So if I have not found another therapist with a good plan, a structured program, I don't personally see our program as being in conflict with something that person doesn't provide. The therapist could then use the audio therapy series with you. That could be perfect. You would be doing something socially proactive, support from a human being, while using what I know to be a good series for overcoming social anxiety.
But, will the therapist be willing to use this program? I hope so. Maybe? Maybe not. I would think that if you tell your therapist that you want their help to help you go through THIS audio therapy, then that therapist should say yes. After all, they're getting paid to do their job. After all, you would think they should want to help you. Don't be scared to speak up for your opinion. You are the client.
But here's the thing that I have noticed, from some personal experience and from hearing from others' experiences - many therapists aren't that interested, it seems, at least not interested enough, to look into the audio therapy series enough to understand it. I guess that makes sense. You might have a therapist who believes their way is the right way. Okay, that's a certain kind of person. You might also just have a therapist, and understandably so, who doesn't have the time / won't take the time to go through all of the series. You already know how much time and work and dedication it takes. Will another therapist really listen to the audio and go through the handouts like we do to fully understand this? I have not found that to be the case for me. Perhaps other therapists will and I hope so. Perhaps even they do not need to fully go through it all, as long as they are supportive and as long as they understand the concepts. This is not perfect, but it's better than nothing right?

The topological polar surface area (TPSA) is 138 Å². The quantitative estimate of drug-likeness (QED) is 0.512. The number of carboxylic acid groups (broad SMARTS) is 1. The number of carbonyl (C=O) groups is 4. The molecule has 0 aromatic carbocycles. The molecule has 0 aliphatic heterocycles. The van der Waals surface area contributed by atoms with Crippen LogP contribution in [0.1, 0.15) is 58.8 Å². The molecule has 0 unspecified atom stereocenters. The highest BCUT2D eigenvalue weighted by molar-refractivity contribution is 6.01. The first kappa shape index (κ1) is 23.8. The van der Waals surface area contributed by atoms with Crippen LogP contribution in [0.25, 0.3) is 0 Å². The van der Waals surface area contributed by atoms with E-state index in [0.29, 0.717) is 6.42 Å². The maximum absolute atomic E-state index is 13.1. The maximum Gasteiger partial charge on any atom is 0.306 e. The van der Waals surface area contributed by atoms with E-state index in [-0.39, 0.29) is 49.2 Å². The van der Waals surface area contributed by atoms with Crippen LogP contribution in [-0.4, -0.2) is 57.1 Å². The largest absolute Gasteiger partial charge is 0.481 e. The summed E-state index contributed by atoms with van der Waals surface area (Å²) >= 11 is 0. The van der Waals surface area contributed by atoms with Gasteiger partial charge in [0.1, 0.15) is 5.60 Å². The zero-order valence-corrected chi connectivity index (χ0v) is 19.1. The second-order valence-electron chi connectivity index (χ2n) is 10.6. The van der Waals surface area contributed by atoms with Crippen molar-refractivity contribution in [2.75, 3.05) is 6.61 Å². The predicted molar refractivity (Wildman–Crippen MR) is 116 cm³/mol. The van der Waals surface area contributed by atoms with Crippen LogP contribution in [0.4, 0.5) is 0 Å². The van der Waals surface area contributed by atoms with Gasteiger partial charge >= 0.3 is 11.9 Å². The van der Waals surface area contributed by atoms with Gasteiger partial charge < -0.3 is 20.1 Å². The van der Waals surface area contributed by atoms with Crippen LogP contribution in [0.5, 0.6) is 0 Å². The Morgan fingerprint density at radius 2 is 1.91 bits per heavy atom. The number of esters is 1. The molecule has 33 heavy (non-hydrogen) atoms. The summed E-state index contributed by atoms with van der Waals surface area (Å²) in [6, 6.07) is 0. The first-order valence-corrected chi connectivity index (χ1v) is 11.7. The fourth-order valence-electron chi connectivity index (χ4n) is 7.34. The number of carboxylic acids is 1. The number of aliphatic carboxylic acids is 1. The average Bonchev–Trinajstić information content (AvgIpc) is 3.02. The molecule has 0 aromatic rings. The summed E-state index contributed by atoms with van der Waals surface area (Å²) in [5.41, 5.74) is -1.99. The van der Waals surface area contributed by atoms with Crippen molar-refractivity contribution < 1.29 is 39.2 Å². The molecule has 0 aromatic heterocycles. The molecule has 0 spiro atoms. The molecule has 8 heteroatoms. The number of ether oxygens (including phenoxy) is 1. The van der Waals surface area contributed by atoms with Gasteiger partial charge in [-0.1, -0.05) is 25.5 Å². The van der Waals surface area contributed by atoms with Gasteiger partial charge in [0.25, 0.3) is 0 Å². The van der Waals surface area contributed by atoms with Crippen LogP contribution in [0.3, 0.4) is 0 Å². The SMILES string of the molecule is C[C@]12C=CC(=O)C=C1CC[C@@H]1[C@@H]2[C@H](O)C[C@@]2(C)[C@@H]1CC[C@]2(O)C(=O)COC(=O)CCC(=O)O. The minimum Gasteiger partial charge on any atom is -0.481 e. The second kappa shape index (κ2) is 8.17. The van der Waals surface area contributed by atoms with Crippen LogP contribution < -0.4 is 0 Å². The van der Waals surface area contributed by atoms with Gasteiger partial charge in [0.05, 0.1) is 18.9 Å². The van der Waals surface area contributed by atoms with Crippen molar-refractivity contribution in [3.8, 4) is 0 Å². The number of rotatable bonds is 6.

We rarely EVER get emails from other therapists who are interested in our work here. There are plenty of therapists/psychologists in this world, trying to help people with anxiety disorders. You might think at least a few would contact us about the series, to help their own clients, right? Not really. We did have one, and he was the therapist in L.A. And other informal groups of people with social anxiety reach out to us. But, licensed professionals beyond this do not contact us hardly ever about using the series. I'd be happy if they did. Now, a few months ago we received one email from a psychologist interested in using the audio therapy series. Good intentions and I'm happy to hear from such a person. I was surprised, however, by her questions about social anxiety in general. She noted she works with social anxiety patients and then proceeded to ask questions about th therapy series which showed me she had not looked at the series at all. She did not understand the difference between the book of handouts and the audio therapy. You might say these are innocent questions. Okay, sure. And I answered those questions. I was still surprised that the person had looked at the book of handouts and didn't know how to apply or use them in a structured way.
To answer your question - if you find a therapist, why not insist on that therapist helping you get through THIS therapy series. Perhaps that will also help you find a therapist who is good for you, someone who is open to helping you in the way that you are currently working on, a way which you know to be a good one. I don't see a reason to make this more work by doing 2 programs at once, whatever that would mean.